Some researcher connect Merlin to a likely real 5th century war leader known as Aurelius Ambrosius. He led British forces to victory against invading Saxons. As a historical military figure, he could have contributed ‘Ambrosius’ elements to the mythical Ambrosius ancestry Geoffrey assigns to Merlin.

Ancient Druids

Aspects of the ancient druid priests and seers have also been cited as potential influences. The druids were revered for knowledge of nature, divination magic, and counsel given to kings. Merlin inherits several of these druidic traits. Early Christian demonization of pagan druids may also connect to Merlin’s partial demonic heritage.

While Merlin seems to primarily arise from the blending of bardic figures like Myrddin with Ambrosius lore, his character likely integrates traits from these various oral traditions. His longstanding iconic status proves these stories wielded great power in medieval culture and left a lasting legacy.

Modern Portrayals in Fiction and Media

Merlin remains an intriguing and popular figure over 800 years after his first introduction by Geoffrey of Monmouth. He continues to be reinterpreted and portrayed in various media.


  • The Crystal Cave tetralogy by Mary Stewart (1970-72) – popular series narrated by Merlin himself
  • The Mists of Avalon by Marion Zimmer Bradley (1982) – Merlin as a priest of the Celtic Old Religion
  • The Lost Years of Merlin epic by T.A. Barron (1996-2011) – Merlin’s coming-of-age story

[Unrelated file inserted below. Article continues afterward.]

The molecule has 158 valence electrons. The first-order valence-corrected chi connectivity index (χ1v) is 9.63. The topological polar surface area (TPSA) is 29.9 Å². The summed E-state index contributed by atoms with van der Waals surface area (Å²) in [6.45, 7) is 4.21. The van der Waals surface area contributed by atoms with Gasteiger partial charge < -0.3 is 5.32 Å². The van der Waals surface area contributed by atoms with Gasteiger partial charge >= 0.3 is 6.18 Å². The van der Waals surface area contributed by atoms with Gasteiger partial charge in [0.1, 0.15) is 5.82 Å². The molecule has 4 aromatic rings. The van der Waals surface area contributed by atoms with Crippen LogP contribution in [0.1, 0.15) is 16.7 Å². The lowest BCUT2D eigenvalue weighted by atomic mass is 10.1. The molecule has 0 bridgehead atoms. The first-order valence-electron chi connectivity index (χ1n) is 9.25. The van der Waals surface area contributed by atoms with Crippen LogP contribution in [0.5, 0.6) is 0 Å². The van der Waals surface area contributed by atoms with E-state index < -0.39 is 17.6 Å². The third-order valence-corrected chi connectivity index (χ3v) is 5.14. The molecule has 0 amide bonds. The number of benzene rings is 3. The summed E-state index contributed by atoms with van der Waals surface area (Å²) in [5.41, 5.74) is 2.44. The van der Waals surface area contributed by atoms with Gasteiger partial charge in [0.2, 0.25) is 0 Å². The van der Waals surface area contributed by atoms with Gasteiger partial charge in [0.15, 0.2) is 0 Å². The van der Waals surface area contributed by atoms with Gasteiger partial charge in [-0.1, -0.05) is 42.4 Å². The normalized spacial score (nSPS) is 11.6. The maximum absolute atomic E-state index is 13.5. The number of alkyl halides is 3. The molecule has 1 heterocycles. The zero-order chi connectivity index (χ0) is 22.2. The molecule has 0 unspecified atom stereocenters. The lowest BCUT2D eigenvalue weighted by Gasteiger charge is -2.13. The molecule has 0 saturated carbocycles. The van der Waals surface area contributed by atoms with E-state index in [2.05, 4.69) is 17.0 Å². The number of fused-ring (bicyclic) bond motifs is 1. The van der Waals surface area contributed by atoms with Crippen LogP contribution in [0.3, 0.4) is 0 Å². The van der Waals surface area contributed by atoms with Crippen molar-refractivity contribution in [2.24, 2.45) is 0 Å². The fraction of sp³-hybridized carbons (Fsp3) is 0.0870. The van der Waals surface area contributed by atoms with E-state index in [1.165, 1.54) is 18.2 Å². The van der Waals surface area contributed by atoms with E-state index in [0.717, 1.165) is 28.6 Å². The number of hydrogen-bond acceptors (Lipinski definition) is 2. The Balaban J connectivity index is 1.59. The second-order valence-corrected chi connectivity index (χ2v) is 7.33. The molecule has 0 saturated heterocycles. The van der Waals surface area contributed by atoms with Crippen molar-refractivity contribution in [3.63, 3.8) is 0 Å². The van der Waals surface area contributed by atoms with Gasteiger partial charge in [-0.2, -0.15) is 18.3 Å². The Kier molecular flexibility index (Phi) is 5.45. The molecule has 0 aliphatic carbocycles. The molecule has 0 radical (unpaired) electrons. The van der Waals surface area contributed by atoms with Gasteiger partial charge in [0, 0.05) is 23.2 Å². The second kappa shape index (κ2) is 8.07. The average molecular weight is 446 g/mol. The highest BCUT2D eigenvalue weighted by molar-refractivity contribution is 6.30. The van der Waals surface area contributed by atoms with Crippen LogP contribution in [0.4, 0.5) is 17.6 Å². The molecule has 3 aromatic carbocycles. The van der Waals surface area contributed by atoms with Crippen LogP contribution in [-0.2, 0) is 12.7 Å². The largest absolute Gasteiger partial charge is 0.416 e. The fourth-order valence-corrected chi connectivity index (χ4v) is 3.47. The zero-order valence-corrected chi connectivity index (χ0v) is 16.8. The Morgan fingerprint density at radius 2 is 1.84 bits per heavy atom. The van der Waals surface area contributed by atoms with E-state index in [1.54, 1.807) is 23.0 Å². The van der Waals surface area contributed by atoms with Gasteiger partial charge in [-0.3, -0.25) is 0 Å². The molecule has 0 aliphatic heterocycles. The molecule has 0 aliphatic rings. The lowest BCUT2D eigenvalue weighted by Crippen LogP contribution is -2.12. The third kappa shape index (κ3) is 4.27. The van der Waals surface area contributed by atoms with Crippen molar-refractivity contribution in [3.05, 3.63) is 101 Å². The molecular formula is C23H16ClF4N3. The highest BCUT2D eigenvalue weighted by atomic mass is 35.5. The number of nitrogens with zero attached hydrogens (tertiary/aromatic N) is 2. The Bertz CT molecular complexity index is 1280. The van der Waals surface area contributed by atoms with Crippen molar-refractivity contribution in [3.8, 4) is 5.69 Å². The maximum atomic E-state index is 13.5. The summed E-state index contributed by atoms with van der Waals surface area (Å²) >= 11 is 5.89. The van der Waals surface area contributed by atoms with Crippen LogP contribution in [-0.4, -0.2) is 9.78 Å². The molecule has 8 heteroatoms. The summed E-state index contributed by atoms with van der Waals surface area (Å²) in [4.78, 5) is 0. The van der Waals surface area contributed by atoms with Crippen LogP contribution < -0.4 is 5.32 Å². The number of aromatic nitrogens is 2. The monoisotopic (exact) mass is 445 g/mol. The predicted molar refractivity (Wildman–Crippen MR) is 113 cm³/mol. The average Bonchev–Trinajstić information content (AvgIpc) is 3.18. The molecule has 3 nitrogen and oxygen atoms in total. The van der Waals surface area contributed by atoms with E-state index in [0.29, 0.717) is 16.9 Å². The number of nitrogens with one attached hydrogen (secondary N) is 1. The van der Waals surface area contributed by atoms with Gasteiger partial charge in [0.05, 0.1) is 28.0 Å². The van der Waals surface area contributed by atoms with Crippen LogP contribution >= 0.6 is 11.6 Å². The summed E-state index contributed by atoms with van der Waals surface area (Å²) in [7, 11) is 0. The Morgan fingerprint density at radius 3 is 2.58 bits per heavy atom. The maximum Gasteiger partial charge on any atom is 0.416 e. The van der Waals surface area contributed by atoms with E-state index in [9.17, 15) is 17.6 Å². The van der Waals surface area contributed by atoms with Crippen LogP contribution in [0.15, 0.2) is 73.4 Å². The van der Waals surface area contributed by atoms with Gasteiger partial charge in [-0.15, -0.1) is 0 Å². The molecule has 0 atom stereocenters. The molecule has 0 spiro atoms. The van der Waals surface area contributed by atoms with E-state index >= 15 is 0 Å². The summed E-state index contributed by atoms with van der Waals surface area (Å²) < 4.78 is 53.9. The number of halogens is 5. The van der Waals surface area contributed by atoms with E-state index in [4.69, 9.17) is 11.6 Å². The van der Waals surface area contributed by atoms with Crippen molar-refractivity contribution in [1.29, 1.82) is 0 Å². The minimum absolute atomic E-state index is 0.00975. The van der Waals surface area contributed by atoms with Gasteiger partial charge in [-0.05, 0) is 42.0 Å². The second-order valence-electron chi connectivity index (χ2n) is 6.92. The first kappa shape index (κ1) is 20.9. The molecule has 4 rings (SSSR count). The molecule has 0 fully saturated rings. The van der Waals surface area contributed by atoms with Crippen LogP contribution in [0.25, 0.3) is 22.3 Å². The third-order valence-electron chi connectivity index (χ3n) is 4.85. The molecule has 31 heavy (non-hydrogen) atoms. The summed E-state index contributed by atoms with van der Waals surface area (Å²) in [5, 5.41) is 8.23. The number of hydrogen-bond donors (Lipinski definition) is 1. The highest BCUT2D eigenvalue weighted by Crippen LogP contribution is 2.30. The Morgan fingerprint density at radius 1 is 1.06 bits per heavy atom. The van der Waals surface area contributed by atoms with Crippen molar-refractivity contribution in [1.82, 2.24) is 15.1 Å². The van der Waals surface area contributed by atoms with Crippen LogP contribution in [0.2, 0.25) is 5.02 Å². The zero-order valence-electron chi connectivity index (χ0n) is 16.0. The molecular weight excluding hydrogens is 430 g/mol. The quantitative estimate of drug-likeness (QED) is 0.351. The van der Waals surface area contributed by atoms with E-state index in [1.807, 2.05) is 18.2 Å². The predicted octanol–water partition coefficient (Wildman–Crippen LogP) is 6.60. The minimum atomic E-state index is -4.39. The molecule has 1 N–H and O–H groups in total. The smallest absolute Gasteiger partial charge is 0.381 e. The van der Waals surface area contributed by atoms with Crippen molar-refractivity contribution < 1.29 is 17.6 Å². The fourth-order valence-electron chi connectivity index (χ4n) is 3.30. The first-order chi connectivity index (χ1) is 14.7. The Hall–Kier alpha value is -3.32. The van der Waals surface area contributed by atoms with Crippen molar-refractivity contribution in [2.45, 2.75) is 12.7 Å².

• The Last Dragonlord novels by Joanne Bertin (1999-2002) – Merlin’s relationship with dragonkind

Film and TV

  • Excalibur (1981) – influential modern film portraying Merlin as a central figure
  • The Sword in the Stone (1963) – classic Disney animated adaptation of Merlin and Arthur’s early lives
  • Merlin (2008-2012) – popular BBC series focusing on Merlin’s early tutelage of Prince Arthur
  • Cursed (2020-2022) – Netflix series centering on Nimue and Merlin’s complicated alliance


Modern fictional portrayals allow much more variation from tradition than past adaptations. Merlin ranges from sage mentor to troubled antihero. However, his ancient magical wisdom and abilities remain integral. He illuminates the mysteries of magic and the paranormal realms. Merlin’s continued relevance as a flawed but powerful figure fuels his longevity in pop culture.


In the end, Merlin remains a figure wrapped in enticing mystery despite centuries of legend. The origins of Merlin’s name, nature, and narrative draw from multiple strands of obscure history, passed down through centuries of oral and literary reinterpretation. He emerged as a uniquely British magical icon, symbolizing ancient Celtic wisdom, mystical forces, and the island’s legendary past. Merlin’s longevity as a character testifies to the potent cultural power and intrigue woven through his ever-evolving mythos. The wizard Merlin continues to cast his spell over imaginations across the world today.